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    Y values lie across a vertical line, you your parabola will be opening upwards. You can easier see this if you look at the (0.8) and y= -8 on a graph. See that the they are equidistant from a point.

  17. anonymous
    • one year ago
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    @PhantomCrow you graph (0,8) correct?

  18. PhantomCrow
    • one year ago
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    Yes. Graph the point (0,8) and y= -8 and you should be able to visually see the the point that is equidistant from them. There is a formula for finding distance but I believe simply looking at the graph for this problem will provide you with the answer.

  19. anonymous
    • one year ago
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    @PhantomCrow The choices are y= 1/32x^2 y^2= 8x y^2=32x y=1/8x^2 Would it be B?

  20. PhantomCrow
    • one year ago
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    Oh, I see.

  21. PhantomCrow
    • one year ago
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    Well, you have two possible answers. A and D. B and C are ruled out because that would be a parabola who's focus is (x,0) and directrix is x=something. We have a focus like (0,y) and y=something in this case so its not y^2=x

  22. PhantomCrow
    • one year ago
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    Since you need to figure out which is correct between A and D, your best method is to plug in what you know into vertex form (\[(x-h)^2=4p(y-k)\] where (h, k) is the vertex and p is the distance from either the directrix or the focus to the vertex.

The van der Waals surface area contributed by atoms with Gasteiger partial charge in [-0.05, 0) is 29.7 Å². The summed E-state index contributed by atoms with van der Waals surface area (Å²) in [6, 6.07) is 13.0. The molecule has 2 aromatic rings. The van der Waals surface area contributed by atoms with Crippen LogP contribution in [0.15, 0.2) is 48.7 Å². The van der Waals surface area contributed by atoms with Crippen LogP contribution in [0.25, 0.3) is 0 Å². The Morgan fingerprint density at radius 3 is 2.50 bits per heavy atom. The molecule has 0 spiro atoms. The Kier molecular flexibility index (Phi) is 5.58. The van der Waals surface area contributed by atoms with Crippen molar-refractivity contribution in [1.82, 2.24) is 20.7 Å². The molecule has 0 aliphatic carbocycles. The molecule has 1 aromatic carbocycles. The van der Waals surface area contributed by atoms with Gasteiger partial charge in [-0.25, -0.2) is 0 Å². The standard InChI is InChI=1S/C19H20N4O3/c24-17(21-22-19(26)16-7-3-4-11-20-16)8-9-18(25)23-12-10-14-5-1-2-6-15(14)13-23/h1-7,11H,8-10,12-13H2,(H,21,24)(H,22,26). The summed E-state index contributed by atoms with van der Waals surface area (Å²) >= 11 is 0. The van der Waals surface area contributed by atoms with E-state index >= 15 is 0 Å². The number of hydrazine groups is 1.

23. PhantomCrow
    • one year ago
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    We know that the vertex lies at (0,0) because that is the point equidistant from (0,8) and y=-8. P is not difficult to find. P is just 8 because the distance from either the directrix or the focus to the vertex is 8 units (if you need the formula, just ask, but its not necessary).

  24. PhantomCrow
    • one year ago
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    Plug that into the vertex form:\[(x-h)^2=4p(y-k)\] \[(h,k)=(0,0)\] so \[h=0, k=0\] \[(x-0)^2=4(8)(y-k)\] \[x^2=32y\] \[\frac{ x^2 }{ 32 }=y\]

  25. PhantomCrow
    • one year ago
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    We want it in terms of y because that's how standard form is written. So we solved for y.

  26. anonymous
    • one year ago
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    @PhantomCrow Which will result in y=1/32x^2

  27. PhantomCrow
    • one year ago
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    Yep.

  28. anonymous
    • one year ago
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    @PhantomCrow Thank you so much for your help have a blessed day!

  29. PhantomCrow
    • one year ago
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    No problem, you as well.